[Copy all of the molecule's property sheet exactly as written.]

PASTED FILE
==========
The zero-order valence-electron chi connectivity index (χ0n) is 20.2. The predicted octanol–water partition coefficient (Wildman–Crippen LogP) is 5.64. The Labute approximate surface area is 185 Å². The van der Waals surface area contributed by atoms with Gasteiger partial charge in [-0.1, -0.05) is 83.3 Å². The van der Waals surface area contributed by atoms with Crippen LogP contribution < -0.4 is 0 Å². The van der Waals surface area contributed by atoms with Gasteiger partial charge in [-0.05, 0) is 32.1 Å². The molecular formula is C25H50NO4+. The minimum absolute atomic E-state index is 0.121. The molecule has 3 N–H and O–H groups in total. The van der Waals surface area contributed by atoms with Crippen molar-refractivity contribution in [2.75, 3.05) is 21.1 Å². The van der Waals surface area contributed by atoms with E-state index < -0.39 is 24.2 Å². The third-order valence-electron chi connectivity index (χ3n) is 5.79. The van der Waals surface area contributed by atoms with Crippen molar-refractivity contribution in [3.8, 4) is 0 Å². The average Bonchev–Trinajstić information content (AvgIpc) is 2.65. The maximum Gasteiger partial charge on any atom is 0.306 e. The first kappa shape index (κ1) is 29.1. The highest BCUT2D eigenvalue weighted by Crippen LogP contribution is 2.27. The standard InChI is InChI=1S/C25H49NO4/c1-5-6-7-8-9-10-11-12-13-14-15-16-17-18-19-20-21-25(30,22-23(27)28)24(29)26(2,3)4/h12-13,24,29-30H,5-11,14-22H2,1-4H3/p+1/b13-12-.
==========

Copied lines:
The zero-order valence-electron chi connectivity index (χ0n) is 20.2. The predicted octanol–water partition coefficient (Wildman–Crippen LogP) is 5.64. The Labute approximate surface area is 185 Å². The van der Waals surface area contributed by atoms with Gasteiger partial charge in [-0.1, -0.05) is 83.3 Å². The van der Waals surface area contributed by atoms with Crippen LogP contribution < -0.4 is 0 Å². The van der Waals surface area contributed by atoms with Gasteiger partial charge in [-0.05, 0) is 32.1 Å². The molecular formula is C25H50NO4+. The minimum absolute atomic E-state index is 0.121. The molecule has 3 N–H and O–H groups in total. The van der Waals surface area contributed by atoms with Crippen molar-refractivity contribution in [2.75, 3.05) is 21.1 Å². The van der Waals surface area contributed by atoms with E-state index < -0.39 is 24.2 Å². The third-order valence-electron chi connectivity index (χ3n) is 5.79. The van der Waals surface area contributed by atoms with Crippen molar-refractivity contribution in [3.8, 4) is 0 Å². The average Bonchev–Trinajstić information content (AvgIpc) is 2.65. The maximum Gasteiger partial charge on any atom is 0.306 e. The first kappa shape index (κ1) is 29.1. The highest BCUT2D eigenvalue weighted by Crippen LogP contribution is 2.27. The standard InChI is InChI=1S/C25H49NO4/c1-5-6-7-8-9-10-11-12-13-14-15-16-17-18-19-20-21-25(30,22-23(27)28)24(29)26(2,3)4/h12-13,24,29-30H,5-11,14-22H2,1-4H3/p+1/b13-12-.